#SuperSHIFTER Maryann Murray has taken on an advocacy role in promoting medication safety. Her journey began in 2002, after losing her daughter to a medication incident. That spurred Maryann's interest in reporting of medication incidents in Canada. While a medication reporting system has been in place across the country since the early 1960s, very seldom do adverse medication reactions get reported. The Protecting Canadians from Unsafe Drugs Act, also known as Vanessa's Law has changed all of that and will contribute to improving the safety of drugs and medical devices used by Canadians.
What can you tell us about your work in medication safety?
My field of interest has always been on medication safety. As a member of Patients for Patient Safety Canada, a patient-led program of the Canadian Patient Safety Institute, I became involved in medication safety at a global level. The Canadian Patient Safety Institute is the Canadian coordinating body for World Health Organization's (WHO) third Global Patient Safety Challenge,
Medication Without Harm. The goal of the challenge is to improve medication safety globally by strengthening the systems for reducing medication errors and avoidable medication-related harm. Canada contributes to the challenge through the implementation of multiple actions, like tools, awareness campaigns, webinars, etc., in partnership with many Canadian organizations to improve medication safety.
In June 2016, I was invited to Geneva, Switzerland to speak at a side event on medication safety during the World Health Assembly's annual meeting and to represent the patient perspective. I was able to share the
Five Questions to Ask about your Medications with the assembly as an example of a made-in-Canada tool that will save lives.
More recently, I was asked to sit on the Steering Committee that was charged with developing an educational component for the
Protecting Canadians from Unsafe Drugs Act, or Vanessa's Law.
What is Vanessa's Law?
Vanessa's Law is intended to increase drug and medical device safety in Canada by strengthening Health Canada's ability to collect information and to take quick and appropriate action when a serious health risk is identified. By enhancing the collection and analysis of data, Health Canada can accurately determine how many adverse drug reactions or medical device incidents are occurring and take steps to reduce or eliminate similar events. It will be easier to determine which drugs or devices are causing more harm in certain age groups. With the mandatory reporting data Health Canada will have enhanced analysis capabilities, and ultimately, improved patient safety should results.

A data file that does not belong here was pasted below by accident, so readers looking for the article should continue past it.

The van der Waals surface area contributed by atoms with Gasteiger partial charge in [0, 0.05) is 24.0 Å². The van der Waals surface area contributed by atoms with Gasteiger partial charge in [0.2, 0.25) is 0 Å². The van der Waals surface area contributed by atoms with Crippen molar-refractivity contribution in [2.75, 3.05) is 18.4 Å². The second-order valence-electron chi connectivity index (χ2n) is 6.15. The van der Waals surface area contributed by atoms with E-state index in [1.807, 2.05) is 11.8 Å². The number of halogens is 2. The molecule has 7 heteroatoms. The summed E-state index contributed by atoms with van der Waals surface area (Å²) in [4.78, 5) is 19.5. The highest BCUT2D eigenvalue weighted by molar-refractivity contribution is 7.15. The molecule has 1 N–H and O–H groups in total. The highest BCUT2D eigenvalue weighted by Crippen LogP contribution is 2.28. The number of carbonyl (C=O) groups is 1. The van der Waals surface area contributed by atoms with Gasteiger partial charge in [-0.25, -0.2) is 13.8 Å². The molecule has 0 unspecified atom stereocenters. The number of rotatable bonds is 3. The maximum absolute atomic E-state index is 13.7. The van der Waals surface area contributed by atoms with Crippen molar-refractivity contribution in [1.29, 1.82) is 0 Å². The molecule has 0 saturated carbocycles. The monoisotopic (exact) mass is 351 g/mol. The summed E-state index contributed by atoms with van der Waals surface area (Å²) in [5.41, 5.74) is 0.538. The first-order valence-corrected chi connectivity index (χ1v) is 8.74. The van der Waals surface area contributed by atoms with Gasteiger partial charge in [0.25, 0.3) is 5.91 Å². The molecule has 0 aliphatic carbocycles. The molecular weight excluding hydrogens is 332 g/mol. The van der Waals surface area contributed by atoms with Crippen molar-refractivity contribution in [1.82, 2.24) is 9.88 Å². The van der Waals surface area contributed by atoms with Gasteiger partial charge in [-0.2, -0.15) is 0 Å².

How have you been involved in promoting Vanessa's Law?
I was asked to sit on the Working Group with representatives from Health Canada, the Canadian Patient Safety Institute, Institute for Safe Medication Practices Canada (ISMP Canada) and Health Standards Organization and others to develop four educational modules to support healthcare professionals and healthcare institutions in the identification and reporting of serious adverse drug reactions and medical device incidents.
In addition, we created a module for patients and the public. We want patients and the public to understand why reporting is so important. When they know that a hospital is obligated to report, that helps with accountability. Also, we need to let patients know that they're able to report, where to report, and how to report themselves. The public module outlines what patients should expect to happen on the provider side from within a hospital, and what patients might want to do themselves if they're outside of that setting.
What advice do you have for patients and the public in mandatory reporting?
I want patients to know that they have a right to ask questions and understand the medication or the device that they're going to be receiving. It's important that patients are encouraged to be active partners in their care whenever possible. In the educational module we developed for patients, we provide tips for recognizing harm from a drug or medical device.
We all have a role to play so that even though providers are being told that reporting is now mandatory within a hospital, patients and consumers can also be vigilant about their care, ask questions, and speak up if they think something's wrong. If patients or the public are outside of a hospital, or have a family member in nursing or care home, they are welcome to voluntarily report as well.
Where can healthcare providers, patients and the public access the educational modules, or report an incident?
educational modules for healthcare providers are available on the Canadian Patient Safety Institute's website.
Click here for the public module.
Click on the link to
report an adverse reaction or medical device problem to Health Canada.